Gan Insurance Company Ltd v Tai Ping Insurance Company Ltd

JurisdictionEngland & Wales
JudgeLORD JUSTICE MANCE
Judgment Date03 July 2001
Neutral Citation[2001] EWCA Civ 1047
Docket NumberCase No: A3/2000/2750 A3/2001/0459
CourtCourt of Appeal (Civil Division)
Date03 July 2001
Gan Insurance Co. Ltd.
Appellant/Respondent
and
Tai Ping Insurance Co. Ltd.
Respondent/Appellant

[2001] EWCA Civ 1047

Before:

Lord Justice Mance

Lord Justice Latham and

Sir Christopher Staughton

Case No: A3/2000/2750

A3/2000/2756

A3/2001/0459

IN THE SUPREME COURT OF JUDICATURE

COURT OF APPEAL (CIVIL DIVISION)

ON APPEAL FROM THE QUEEN'S BENCH

DIVISION (LONGMORE J.)

Royal Courts of Justice

Strand, London, WC2A 2LL

Colin Edelman QC & Colin Wynter (instructed by Messrs Elborne Mitchell Solicitors for Gan)

David Railton QC & John Lockey (instructed by Messrs Stephenson Harwood Solicitors for the Tai Ping)

LORD JUSTICE MANCE

Introduction

1

The issues before us arise from a facultative reinsurance placed with Gan Insurance Company Limited of London ("Gan") by The Tai Ping Insurance Company Limited ("Tai Ping") in March 1996. The reinsurance was for 2%, part of a line of 35%, underwritten by Tai Ping on an erection all risks and third party liability insurance taken out by Winbond Insurance Corporation ("Winbond"). This liability insurance covered machinery whilst in the process of erection, installation and commissioning from 15 th February 1996 in a building called Fab 3 at a science park in Taiwan. The sum reinsured in respect of the machinery was expressed as "up to" a little over NT$ 6.5725 billion (on a 100% basis). Gan for its 2% line and another reinsurer, Eagle Star, for a further 2%, were approached through brokers and wrote their lines on a separate broker's slip. Tai Ping had previously reinsured other parts (in total 31%) of its line of 35% without the intervention of brokers, in particular 3.1% with treaty reinsurers, 12.5% with Cologne Re, 10% with Allianz, 5% with Munich Re and 0.4% with Central Re.

2

The reinsurance underwritten by Gan and Eagle Star was in slip form, providing inter alia:

"CONDITIONS:

Full Reinsurance Clause NMA 416

Claims Coop Clause (Wording T.B.AGD)

Cancellation Clause as original plus 30 days.

….

All amendments, additions, deletions or endorsements hereto to be agreed by the Leading Reinsurance Underwriter only, such agreement to be binding on all other Underwriters subscribing hereto.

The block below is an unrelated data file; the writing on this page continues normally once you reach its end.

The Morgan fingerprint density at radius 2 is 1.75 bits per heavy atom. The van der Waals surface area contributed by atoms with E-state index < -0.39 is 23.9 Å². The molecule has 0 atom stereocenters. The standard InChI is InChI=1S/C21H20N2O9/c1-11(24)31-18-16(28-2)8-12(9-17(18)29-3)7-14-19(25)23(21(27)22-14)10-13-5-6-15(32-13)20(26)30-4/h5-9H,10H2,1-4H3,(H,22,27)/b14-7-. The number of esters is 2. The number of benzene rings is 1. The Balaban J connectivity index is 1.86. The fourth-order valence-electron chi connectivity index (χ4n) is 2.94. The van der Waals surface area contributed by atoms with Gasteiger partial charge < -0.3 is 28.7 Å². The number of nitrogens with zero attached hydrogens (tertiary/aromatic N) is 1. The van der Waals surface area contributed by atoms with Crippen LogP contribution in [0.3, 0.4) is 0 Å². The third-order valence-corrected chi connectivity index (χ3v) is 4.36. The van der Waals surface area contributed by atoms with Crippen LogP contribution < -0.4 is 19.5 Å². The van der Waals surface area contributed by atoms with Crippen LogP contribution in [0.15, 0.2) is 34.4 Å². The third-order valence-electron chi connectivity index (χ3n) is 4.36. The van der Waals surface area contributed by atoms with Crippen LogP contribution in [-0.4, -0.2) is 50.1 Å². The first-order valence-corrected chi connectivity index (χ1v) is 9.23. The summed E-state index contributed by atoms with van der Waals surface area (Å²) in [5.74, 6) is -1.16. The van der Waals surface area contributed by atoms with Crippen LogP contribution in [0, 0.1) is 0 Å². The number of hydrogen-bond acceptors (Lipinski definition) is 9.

…."

In the slip, the second condition had originally read "Claims Control Clause (Wording T.B. AGD)", but the word "Control" was altered to "Co-operation" at Gan's request.

3

The Full Reinsurance Clause NMA 416 provides as follows:

"REINSURANCE WARRANTY CLAUSE (FULL R/I. CLAUSE No. 1)

(Approved by Lloyd's Underwriters' Non-Marine Association)

Being a Reinsurance of and warranted same gross rate, terms and conditions as and to follow the settlements of the Company and that said Company retains during the currency of this Policy at least on the identical subject matter and risk and in identically the same proportion on each separate part thereof, but in the event of the retained line being less than as above, Underwriters' lines to be proportionately reduced."

Gan required and on 21 st March 1996 initialled the following Claims Co-operation Clause:

"CLAIMS CO-OPERATION CLAUSE

Notwithstanding anything contained in the Reinsurance Agreement and/or Policy wording to the contrary, it is a condition precedent to any liability under this Policy that: -

a)

The Reinsured shall, upon knowledge of any

circumstances which may give rise to a claim against them,

advise the Reinsurers immediately and in any event not

later than 30 days;

b)

The Reinsured shall co-operate with Reinsurers

and/or their Appointed Representatives subscribing to this

Policy in the investigation and assessment of any loss

and/or circumstances giving rise to a loss;

c)

No settlement and/or compromise shall be made and

liability admitted without the prior approval of Reinsurers.

All other terms and conditions of this Policy remain unchanged.

SCOR (UK) Clause 012 4/83"

4

A fire occurred in the building, damaging the machinery during the process of its erection, installation and commissioning. Winbond pursued a claim. Tai Ping in December 1996 claimed to avoid the original insurance for misrepresentation. Winbond reacted strongly, issuing proceedings on 6 th May 1997, which led to two court appearances and a site visit. From July 1997 negotiations took place, leading to a settlement or compromise in writing made between Winbond and Tai Ping on 30 th July 1997. In the present pleadings, Gan alleges, amongst other things, that Tai Ping failed to co-operate in the investigation and assessment of loss and agreed a settlement of Winbond's claim and admitted policy liability without Gan's approval.

The Issues Appealed

5